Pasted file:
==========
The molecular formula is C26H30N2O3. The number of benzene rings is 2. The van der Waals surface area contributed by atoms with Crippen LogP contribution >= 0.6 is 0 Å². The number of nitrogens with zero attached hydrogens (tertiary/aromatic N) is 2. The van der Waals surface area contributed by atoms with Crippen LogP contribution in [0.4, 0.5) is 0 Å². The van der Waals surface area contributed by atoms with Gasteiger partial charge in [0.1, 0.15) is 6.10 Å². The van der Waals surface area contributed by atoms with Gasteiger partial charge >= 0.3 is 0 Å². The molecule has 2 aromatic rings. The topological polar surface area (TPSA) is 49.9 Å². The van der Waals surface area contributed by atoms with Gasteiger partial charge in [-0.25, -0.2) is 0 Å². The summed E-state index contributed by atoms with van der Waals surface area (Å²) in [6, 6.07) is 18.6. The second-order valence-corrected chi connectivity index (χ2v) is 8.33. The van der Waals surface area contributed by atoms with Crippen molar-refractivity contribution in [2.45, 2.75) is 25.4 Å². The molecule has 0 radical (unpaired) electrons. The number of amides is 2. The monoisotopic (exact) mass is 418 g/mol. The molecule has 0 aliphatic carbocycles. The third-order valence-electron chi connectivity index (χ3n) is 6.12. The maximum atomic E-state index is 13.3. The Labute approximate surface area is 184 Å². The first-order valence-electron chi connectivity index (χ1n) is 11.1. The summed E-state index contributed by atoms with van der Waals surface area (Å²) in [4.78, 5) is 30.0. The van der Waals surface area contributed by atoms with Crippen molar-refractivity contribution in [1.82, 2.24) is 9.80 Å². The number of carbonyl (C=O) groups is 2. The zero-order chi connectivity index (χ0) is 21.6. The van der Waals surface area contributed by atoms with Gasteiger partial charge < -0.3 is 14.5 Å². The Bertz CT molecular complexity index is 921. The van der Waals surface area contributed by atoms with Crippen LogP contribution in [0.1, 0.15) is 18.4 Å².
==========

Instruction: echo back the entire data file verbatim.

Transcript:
The molecular formula is C26H30N2O3. The number of benzene rings is 2. The van der Waals surface area contributed by atoms with Crippen LogP contribution >= 0.6 is 0 Å². The number of nitrogens with zero attached hydrogens (tertiary/aromatic N) is 2. The van der Waals surface area contributed by atoms with Crippen LogP contribution in [0.4, 0.5) is 0 Å². The van der Waals surface area contributed by atoms with Gasteiger partial charge in [0.1, 0.15) is 6.10 Å². The van der Waals surface area contributed by atoms with Gasteiger partial charge >= 0.3 is 0 Å². The molecule has 2 aromatic rings. The topological polar surface area (TPSA) is 49.9 Å². The van der Waals surface area contributed by atoms with Gasteiger partial charge in [-0.25, -0.2) is 0 Å². The summed E-state index contributed by atoms with van der Waals surface area (Å²) in [6, 6.07) is 18.6. The second-order valence-corrected chi connectivity index (χ2v) is 8.33. The van der Waals surface area contributed by atoms with Crippen molar-refractivity contribution in [2.45, 2.75) is 25.4 Å². The molecule has 0 radical (unpaired) electrons. The number of amides is 2. The monoisotopic (exact) mass is 418 g/mol. The molecule has 0 aliphatic carbocycles. The third-order valence-electron chi connectivity index (χ3n) is 6.12. The maximum atomic E-state index is 13.3. The Labute approximate surface area is 184 Å². The first-order valence-electron chi connectivity index (χ1n) is 11.1. The summed E-state index contributed by atoms with van der Waals surface area (Å²) in [4.78, 5) is 30.0. The van der Waals surface area contributed by atoms with Crippen molar-refractivity contribution in [1.82, 2.24) is 9.80 Å². The number of carbonyl (C=O) groups is 2. The zero-order chi connectivity index (χ0) is 21.6. The van der Waals surface area contributed by atoms with Gasteiger partial charge < -0.3 is 14.5 Å². The Bertz CT molecular complexity index is 921. The van der Waals surface area contributed by atoms with Crippen LogP contribution in [0.1, 0.15) is 18.4 Å².